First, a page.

A Woman Is a Woman: Revisiting Godard’s Vision of Romantic Warfare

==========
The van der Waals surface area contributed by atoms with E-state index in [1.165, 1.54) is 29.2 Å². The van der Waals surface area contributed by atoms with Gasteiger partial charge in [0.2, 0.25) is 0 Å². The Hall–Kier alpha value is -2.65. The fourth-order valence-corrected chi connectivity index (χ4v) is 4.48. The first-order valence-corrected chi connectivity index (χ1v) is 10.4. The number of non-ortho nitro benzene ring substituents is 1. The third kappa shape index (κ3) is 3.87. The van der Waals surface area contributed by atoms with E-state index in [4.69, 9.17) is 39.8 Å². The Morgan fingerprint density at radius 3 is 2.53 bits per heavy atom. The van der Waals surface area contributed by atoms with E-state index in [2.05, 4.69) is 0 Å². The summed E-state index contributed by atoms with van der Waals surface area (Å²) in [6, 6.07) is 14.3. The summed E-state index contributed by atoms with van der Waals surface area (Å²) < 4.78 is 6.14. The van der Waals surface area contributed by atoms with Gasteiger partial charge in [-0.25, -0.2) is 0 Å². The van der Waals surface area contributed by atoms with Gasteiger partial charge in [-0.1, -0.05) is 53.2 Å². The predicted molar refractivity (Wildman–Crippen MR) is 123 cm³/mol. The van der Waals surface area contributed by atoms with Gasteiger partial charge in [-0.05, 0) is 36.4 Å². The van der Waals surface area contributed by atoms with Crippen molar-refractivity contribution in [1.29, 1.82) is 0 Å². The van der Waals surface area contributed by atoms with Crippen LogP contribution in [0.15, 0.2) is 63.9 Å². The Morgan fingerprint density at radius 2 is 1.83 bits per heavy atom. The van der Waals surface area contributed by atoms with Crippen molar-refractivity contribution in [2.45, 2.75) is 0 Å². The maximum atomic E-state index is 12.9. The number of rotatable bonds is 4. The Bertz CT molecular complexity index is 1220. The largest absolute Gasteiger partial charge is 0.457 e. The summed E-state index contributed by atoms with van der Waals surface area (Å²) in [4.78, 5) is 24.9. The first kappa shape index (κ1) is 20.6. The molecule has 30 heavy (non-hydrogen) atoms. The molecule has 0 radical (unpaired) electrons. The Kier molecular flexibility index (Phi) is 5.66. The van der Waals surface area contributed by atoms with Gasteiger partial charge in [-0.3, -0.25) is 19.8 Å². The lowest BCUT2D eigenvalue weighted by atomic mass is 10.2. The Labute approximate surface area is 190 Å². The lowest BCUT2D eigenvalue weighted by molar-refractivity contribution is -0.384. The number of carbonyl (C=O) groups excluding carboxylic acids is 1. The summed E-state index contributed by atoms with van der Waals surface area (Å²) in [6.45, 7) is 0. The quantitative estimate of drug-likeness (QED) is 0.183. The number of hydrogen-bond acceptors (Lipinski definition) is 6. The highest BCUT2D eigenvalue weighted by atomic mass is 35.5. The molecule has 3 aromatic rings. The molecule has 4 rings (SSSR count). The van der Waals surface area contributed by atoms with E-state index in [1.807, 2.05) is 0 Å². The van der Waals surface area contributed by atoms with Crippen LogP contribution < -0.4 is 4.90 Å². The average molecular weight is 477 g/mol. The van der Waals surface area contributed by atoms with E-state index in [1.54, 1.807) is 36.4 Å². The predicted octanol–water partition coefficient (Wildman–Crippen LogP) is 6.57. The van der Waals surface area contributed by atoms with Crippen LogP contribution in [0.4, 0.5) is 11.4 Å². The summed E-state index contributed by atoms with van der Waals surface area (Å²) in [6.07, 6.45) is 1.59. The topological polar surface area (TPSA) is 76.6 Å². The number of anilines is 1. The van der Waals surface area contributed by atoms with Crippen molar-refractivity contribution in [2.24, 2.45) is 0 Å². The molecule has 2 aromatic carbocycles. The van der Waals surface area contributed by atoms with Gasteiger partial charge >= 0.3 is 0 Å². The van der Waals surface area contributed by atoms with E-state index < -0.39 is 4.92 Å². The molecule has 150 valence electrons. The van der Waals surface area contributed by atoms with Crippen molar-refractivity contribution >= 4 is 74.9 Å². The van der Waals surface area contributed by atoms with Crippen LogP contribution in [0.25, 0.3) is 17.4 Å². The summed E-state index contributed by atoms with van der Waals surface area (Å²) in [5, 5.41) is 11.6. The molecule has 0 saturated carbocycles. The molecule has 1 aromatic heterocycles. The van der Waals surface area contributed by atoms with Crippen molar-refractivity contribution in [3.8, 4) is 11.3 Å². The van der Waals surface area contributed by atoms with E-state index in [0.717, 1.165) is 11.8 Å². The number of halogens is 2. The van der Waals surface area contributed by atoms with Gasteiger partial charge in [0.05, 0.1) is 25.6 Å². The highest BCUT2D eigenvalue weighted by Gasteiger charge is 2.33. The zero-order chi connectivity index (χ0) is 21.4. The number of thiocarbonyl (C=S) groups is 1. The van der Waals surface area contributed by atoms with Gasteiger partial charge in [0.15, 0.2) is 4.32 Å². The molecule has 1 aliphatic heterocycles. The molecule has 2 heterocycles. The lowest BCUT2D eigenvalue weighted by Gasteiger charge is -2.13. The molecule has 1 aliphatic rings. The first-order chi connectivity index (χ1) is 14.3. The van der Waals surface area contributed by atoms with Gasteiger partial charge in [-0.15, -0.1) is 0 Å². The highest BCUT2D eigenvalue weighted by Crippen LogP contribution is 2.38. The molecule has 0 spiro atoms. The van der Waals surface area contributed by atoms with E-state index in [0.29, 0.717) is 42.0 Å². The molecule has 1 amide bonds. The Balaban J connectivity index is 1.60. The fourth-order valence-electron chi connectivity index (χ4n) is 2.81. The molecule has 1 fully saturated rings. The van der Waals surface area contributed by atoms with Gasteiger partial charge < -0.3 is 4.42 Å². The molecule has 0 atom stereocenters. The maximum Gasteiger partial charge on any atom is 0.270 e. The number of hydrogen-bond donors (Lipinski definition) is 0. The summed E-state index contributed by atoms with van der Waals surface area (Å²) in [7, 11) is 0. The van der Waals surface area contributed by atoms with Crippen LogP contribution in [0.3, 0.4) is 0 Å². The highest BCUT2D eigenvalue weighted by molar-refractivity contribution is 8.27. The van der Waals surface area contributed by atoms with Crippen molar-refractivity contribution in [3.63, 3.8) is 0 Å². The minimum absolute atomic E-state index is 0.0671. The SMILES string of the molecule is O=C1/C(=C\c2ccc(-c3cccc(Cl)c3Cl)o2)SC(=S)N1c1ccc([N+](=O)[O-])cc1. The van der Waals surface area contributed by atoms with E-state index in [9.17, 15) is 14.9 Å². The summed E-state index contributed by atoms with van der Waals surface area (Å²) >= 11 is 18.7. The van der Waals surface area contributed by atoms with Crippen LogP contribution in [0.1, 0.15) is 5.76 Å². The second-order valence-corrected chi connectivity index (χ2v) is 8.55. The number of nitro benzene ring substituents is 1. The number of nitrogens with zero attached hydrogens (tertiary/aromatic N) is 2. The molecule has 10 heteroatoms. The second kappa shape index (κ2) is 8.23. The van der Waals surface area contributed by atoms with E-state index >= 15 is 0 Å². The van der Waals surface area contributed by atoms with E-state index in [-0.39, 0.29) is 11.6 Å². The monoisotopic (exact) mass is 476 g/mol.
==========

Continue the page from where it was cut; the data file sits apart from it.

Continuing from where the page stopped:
Few works of cinema are as gleefully alive as Jean-Luc Godard’s A Woman Is a Woman, made when the conventions of storytelling were fast eroding. Not so much a story as a freewheeling string of gags, puns, and set pieces, the film concerns the fallout after Émile (Brialy) tells his stripper girlfriend, Angela (Karina), that he’s not interested in having a baby with her but that she’s perfectly welcome to have one with his buddy Alfred (Jean-Paul Belmondo). This being a Godard film, the situation is not a setup for realistic psychological drama but rather a pretext for expressively depicting the ways in which couples fight, make up, and fight again—often all within a matter of minutes. One of Godard’s funniest pictures, the film rattles off gag after gag with a machine-gun frequency that recalls the screwballs the director worshipped, a frequency that would leave contemporary comedies in the dust. A bit in which Angela asks Émile what he wants for dinner, only to reveal that she finished cooking it a while ago, is a particularly sharp battle-of-the-sexes exchange that feels plucked right out of His Girl Friday. Despite the gender frostiness, the tender photography of Angela’s striptease sequences reveals the deep love that Godard felt for Karina, his then-new bride. Godard’s vision of romantic warfare is sometimes a bitter one, but riding beneath the hostility is a persistent undercurrent of passion.